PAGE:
In the third part of our special section on Sociology and Fiction, Rob Kitchin talks to our Digital Fellow Mark Carrigan about scholarly writing, fictional writing and the relationship between them.
Have you always written fiction? Or is it something that began once you were an established academic writer?
I wrote my first novel when I was twenty one. I sent it to a few agents, got a couple of nibbles but no bites then put it in a drawer. From then on I’ve kept tinkering. Stumped, which was published in 2014, was originally drafted in 1999. I’ve four novels published, plus two collections of short stories, and I’ve a handful more completed and abandoned and fragments of others. Every Saturday for the past few years I’ve published a drabble – a story of exactly 100 words. I’d be quite happy to be a full time fiction writer and occasionally write the odd academic piece rather than the other way round. The main thing is I spend a lot of my time writing, which is what I always wanted to do.
How do you see the relation between your fictional writing and your academic writing?
In terms of subject matter they’re sometimes barely connected, other times they become quite entwined. I consider myself a social scientist in the broadest sense and a lot of the issues I’m interested in make nice hooks or context for stories. Occasionally, as detailed in the Cultural Geographies article, they become very tangled. In that case, a novel I was writing and its associated research became the launch point for a series of different types of writing – fiction, blog posts, newspaper op eds, email correspondence, policy papers, policy consultation, a television documentary script, powerpoint slides, academic papers, and grant applications – that varied in register and audience, but all concerned planning, ‘ghost estates’, and the crash in Ireland. In terms of the actual writing, although academic and fiction writing can be quite different in style and substance, I tend to just think of them as writing. I don’t find one more challenging than the other.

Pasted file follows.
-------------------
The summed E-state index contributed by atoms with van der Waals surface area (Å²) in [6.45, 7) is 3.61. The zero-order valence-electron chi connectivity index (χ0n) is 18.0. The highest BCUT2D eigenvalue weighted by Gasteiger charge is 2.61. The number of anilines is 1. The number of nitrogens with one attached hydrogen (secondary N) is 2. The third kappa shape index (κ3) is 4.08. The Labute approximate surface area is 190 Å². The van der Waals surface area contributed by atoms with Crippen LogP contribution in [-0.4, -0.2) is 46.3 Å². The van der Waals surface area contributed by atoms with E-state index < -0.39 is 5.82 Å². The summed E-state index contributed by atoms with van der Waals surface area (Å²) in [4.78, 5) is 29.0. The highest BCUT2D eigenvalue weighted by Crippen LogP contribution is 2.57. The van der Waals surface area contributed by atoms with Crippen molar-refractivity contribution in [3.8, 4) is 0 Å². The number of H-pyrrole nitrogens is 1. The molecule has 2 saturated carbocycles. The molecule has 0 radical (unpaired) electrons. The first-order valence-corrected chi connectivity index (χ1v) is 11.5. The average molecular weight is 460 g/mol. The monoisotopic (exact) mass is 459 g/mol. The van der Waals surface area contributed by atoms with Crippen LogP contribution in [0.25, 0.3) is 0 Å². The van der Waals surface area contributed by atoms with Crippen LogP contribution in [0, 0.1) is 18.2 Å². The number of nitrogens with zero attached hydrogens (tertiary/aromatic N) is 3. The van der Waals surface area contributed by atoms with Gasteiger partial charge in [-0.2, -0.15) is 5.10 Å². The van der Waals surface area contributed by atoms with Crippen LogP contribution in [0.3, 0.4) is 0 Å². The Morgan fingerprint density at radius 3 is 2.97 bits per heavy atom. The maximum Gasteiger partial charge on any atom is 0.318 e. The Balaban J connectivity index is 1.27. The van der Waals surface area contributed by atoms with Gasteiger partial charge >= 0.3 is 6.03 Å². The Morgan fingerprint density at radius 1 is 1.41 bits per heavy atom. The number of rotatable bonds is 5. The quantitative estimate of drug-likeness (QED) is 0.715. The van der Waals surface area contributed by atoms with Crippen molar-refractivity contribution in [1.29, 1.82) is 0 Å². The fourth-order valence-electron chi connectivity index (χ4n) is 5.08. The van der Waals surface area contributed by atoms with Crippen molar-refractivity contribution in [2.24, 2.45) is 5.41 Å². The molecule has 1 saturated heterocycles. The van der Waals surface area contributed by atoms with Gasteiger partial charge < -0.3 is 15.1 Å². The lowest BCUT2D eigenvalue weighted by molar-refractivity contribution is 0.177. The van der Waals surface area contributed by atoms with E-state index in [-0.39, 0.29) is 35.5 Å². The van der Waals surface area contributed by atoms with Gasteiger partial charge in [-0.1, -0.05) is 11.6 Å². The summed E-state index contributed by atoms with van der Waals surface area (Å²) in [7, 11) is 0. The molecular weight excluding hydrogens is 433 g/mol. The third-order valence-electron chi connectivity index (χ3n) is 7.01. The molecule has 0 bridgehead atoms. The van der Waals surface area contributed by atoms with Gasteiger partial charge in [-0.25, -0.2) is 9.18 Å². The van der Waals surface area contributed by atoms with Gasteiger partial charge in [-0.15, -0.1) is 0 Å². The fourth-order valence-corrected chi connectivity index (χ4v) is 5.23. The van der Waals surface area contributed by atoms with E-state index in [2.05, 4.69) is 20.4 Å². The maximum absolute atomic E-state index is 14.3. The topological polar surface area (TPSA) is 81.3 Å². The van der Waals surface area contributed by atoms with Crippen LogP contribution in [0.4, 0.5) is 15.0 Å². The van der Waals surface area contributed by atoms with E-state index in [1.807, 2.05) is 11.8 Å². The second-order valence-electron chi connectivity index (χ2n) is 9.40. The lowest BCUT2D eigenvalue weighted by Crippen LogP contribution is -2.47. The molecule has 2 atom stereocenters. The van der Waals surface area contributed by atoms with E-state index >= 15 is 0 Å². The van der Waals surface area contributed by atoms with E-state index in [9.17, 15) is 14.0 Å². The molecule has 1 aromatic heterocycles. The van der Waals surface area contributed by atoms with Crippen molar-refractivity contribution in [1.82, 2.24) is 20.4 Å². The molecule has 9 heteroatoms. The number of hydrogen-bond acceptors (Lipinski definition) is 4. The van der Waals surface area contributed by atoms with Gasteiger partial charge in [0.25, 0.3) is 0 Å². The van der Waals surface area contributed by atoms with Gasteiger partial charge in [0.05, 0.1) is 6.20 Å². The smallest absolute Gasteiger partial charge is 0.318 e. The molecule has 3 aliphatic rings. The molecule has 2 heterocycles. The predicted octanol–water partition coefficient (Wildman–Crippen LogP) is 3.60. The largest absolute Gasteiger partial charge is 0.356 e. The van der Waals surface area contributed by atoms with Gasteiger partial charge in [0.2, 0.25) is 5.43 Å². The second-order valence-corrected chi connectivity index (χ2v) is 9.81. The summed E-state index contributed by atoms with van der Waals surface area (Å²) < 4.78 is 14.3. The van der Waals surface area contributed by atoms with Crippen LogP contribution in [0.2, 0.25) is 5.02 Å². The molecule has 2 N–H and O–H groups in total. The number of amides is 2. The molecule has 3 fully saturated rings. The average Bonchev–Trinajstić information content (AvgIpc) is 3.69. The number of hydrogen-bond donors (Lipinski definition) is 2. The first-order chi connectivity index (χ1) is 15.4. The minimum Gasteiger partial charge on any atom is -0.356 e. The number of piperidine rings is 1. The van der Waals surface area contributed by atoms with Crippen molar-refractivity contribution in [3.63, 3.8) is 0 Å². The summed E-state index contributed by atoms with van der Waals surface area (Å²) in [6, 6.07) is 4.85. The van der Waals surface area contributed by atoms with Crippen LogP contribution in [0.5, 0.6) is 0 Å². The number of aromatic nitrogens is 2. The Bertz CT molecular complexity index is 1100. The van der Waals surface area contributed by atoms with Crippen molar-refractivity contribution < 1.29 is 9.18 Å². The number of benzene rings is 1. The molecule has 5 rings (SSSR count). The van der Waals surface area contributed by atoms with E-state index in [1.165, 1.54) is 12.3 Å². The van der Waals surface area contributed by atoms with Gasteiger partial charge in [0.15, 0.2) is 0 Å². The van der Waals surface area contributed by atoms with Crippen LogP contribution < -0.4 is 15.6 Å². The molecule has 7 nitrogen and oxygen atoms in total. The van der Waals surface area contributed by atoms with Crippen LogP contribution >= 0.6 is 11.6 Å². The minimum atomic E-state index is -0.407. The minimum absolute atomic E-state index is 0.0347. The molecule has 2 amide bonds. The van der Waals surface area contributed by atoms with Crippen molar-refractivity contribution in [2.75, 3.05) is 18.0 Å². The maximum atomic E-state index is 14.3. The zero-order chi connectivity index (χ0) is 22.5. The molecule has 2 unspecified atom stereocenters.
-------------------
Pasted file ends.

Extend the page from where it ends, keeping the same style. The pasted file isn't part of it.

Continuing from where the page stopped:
What advice would you give to academics who are interested in writing fiction?
The only way it is going to happen is to do it! Carve out the time and make a start. I’ve no real advice as to how to become a success at fiction writing. The publishing side of things is quite different, involving agents and I think it fair to say a degree of luck. Getting published as an academic is much more straightforward and rule-based. There is always though the option of self-publishing, or simply doing it for pleasure. I would write fiction whether it was getting published or not as I write for my own pleasure. And I write what I would like to read, which is fairly niche and not necessarily to everybody else’s taste – a lot like much academic writing!
Readers of this interview might enjoy this further reflection by Rob on writing as praxis.